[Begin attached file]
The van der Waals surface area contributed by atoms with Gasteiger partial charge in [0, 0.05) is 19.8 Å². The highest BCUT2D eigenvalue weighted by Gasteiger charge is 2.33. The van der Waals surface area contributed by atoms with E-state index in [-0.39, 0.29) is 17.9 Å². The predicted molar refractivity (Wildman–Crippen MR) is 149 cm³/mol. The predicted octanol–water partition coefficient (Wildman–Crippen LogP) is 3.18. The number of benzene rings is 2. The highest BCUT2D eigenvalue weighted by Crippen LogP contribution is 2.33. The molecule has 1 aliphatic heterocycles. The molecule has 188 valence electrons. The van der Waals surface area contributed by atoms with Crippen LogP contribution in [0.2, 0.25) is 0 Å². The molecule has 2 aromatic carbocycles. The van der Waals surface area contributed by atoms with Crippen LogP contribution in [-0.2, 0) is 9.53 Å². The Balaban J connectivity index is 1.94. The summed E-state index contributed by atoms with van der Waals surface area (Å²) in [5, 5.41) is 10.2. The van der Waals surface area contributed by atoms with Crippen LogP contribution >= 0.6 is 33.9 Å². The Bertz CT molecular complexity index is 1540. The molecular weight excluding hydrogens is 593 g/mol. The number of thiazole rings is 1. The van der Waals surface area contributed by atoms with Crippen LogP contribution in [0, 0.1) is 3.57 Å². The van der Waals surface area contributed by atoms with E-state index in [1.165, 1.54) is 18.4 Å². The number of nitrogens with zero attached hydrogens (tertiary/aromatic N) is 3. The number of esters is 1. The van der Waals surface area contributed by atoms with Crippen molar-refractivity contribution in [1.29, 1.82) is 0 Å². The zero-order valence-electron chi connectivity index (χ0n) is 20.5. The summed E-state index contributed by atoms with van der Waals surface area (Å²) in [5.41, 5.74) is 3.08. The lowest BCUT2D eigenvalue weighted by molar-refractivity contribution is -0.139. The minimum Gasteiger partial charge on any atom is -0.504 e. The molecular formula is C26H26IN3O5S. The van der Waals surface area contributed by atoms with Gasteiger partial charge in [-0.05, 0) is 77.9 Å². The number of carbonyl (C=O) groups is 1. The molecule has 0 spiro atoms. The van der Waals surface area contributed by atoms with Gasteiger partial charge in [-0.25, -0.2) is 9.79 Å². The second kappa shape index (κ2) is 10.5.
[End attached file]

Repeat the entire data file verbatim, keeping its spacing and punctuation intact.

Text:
The van der Waals surface area contributed by atoms with Gasteiger partial charge in [0, 0.05) is 19.8 Å². The highest BCUT2D eigenvalue weighted by Gasteiger charge is 2.33. The van der Waals surface area contributed by atoms with E-state index in [-0.39, 0.29) is 17.9 Å². The predicted molar refractivity (Wildman–Crippen MR) is 149 cm³/mol. The predicted octanol–water partition coefficient (Wildman–Crippen LogP) is 3.18. The number of benzene rings is 2. The highest BCUT2D eigenvalue weighted by Crippen LogP contribution is 2.33. The molecule has 1 aliphatic heterocycles. The molecule has 188 valence electrons. The van der Waals surface area contributed by atoms with Crippen LogP contribution in [0.2, 0.25) is 0 Å². The molecule has 2 aromatic carbocycles. The van der Waals surface area contributed by atoms with Crippen LogP contribution in [-0.2, 0) is 9.53 Å². The Balaban J connectivity index is 1.94. The summed E-state index contributed by atoms with van der Waals surface area (Å²) in [5, 5.41) is 10.2. The van der Waals surface area contributed by atoms with Crippen LogP contribution >= 0.6 is 33.9 Å². The Bertz CT molecular complexity index is 1540. The molecular weight excluding hydrogens is 593 g/mol. The number of thiazole rings is 1. The van der Waals surface area contributed by atoms with Crippen LogP contribution in [0, 0.1) is 3.57 Å². The van der Waals surface area contributed by atoms with E-state index in [1.165, 1.54) is 18.4 Å². The number of nitrogens with zero attached hydrogens (tertiary/aromatic N) is 3. The number of esters is 1. The van der Waals surface area contributed by atoms with Crippen molar-refractivity contribution in [1.29, 1.82) is 0 Å². The zero-order valence-electron chi connectivity index (χ0n) is 20.5. The summed E-state index contributed by atoms with van der Waals surface area (Å²) in [5.41, 5.74) is 3.08. The lowest BCUT2D eigenvalue weighted by molar-refractivity contribution is -0.139. The minimum Gasteiger partial charge on any atom is -0.504 e. The molecular formula is C26H26IN3O5S. The van der Waals surface area contributed by atoms with Gasteiger partial charge in [-0.05, 0) is 77.9 Å². The number of carbonyl (C=O) groups is 1. The molecule has 0 spiro atoms. The van der Waals surface area contributed by atoms with Gasteiger partial charge in [-0.25, -0.2) is 9.79 Å². The second kappa shape index (κ2) is 10.5.